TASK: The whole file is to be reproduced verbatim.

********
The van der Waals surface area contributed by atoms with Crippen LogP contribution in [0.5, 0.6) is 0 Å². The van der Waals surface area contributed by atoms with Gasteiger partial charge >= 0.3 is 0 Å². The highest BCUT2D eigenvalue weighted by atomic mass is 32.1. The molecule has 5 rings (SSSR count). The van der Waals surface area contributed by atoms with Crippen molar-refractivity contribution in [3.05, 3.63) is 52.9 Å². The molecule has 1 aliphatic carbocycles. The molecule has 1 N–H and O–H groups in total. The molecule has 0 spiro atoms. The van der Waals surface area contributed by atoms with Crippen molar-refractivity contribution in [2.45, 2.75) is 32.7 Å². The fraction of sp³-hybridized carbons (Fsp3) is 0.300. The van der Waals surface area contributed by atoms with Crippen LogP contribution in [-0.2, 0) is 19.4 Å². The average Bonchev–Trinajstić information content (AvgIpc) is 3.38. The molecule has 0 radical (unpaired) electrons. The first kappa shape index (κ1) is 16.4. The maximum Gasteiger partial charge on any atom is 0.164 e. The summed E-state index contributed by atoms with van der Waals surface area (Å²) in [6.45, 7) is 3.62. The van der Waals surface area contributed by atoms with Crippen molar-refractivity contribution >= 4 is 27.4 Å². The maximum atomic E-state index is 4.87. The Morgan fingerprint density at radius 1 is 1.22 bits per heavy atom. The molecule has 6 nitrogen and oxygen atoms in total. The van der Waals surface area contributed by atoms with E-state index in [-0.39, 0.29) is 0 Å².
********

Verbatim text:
The van der Waals surface area contributed by atoms with Crippen LogP contribution in [0.5, 0.6) is 0 Å². The van der Waals surface area contributed by atoms with Gasteiger partial charge >= 0.3 is 0 Å². The highest BCUT2D eigenvalue weighted by atomic mass is 32.1. The molecule has 5 rings (SSSR count). The van der Waals surface area contributed by atoms with Crippen molar-refractivity contribution in [3.05, 3.63) is 52.9 Å². The molecule has 1 aliphatic carbocycles. The molecule has 1 N–H and O–H groups in total. The molecule has 0 spiro atoms. The van der Waals surface area contributed by atoms with Crippen molar-refractivity contribution in [2.45, 2.75) is 32.7 Å². The fraction of sp³-hybridized carbons (Fsp3) is 0.300. The van der Waals surface area contributed by atoms with Crippen LogP contribution in [-0.2, 0) is 19.4 Å². The average Bonchev–Trinajstić information content (AvgIpc) is 3.38. The molecule has 0 radical (unpaired) electrons. The first kappa shape index (κ1) is 16.4. The maximum Gasteiger partial charge on any atom is 0.164 e. The summed E-state index contributed by atoms with van der Waals surface area (Å²) in [6.45, 7) is 3.62. The van der Waals surface area contributed by atoms with Crippen molar-refractivity contribution >= 4 is 27.4 Å². The maximum atomic E-state index is 4.87. The Morgan fingerprint density at radius 1 is 1.22 bits per heavy atom. The molecule has 6 nitrogen and oxygen atoms in total. The van der Waals surface area contributed by atoms with E-state index in [-0.39, 0.29) is 0 Å².